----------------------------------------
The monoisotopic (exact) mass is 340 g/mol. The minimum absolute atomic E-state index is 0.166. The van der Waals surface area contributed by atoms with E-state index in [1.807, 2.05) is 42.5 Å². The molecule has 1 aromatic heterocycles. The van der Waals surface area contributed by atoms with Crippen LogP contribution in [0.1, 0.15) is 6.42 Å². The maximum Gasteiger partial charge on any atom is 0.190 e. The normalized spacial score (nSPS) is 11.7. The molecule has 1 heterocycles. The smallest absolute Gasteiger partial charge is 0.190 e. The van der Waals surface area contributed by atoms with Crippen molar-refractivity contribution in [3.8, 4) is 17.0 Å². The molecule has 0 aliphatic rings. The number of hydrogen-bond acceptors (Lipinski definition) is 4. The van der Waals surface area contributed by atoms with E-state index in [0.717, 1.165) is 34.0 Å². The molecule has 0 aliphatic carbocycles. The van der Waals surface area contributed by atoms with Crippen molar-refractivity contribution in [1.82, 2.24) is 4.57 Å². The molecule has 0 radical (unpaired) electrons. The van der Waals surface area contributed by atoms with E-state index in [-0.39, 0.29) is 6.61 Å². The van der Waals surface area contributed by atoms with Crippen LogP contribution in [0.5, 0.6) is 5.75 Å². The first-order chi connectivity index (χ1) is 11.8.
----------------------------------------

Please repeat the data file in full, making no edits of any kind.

The monoisotopic (exact) mass is 340 g/mol. The minimum absolute atomic E-state index is 0.166. The van der Waals surface area contributed by atoms with E-state index in [1.807, 2.05) is 42.5 Å². The molecule has 1 aromatic heterocycles. The van der Waals surface area contributed by atoms with Crippen LogP contribution in [0.1, 0.15) is 6.42 Å². The maximum Gasteiger partial charge on any atom is 0.190 e. The normalized spacial score (nSPS) is 11.7. The molecule has 1 heterocycles. The smallest absolute Gasteiger partial charge is 0.190 e. The van der Waals surface area contributed by atoms with Crippen molar-refractivity contribution in [3.8, 4) is 17.0 Å². The molecule has 0 aliphatic rings. The number of hydrogen-bond acceptors (Lipinski definition) is 4. The van der Waals surface area contributed by atoms with E-state index in [0.717, 1.165) is 34.0 Å². The molecule has 0 aliphatic carbocycles. The van der Waals surface area contributed by atoms with Crippen molar-refractivity contribution in [1.82, 2.24) is 4.57 Å². The molecule has 0 radical (unpaired) electrons. The van der Waals surface area contributed by atoms with E-state index in [-0.39, 0.29) is 6.61 Å². The van der Waals surface area contributed by atoms with Crippen LogP contribution in [0.5, 0.6) is 5.75 Å². The first-order chi connectivity index (χ1) is 11.8.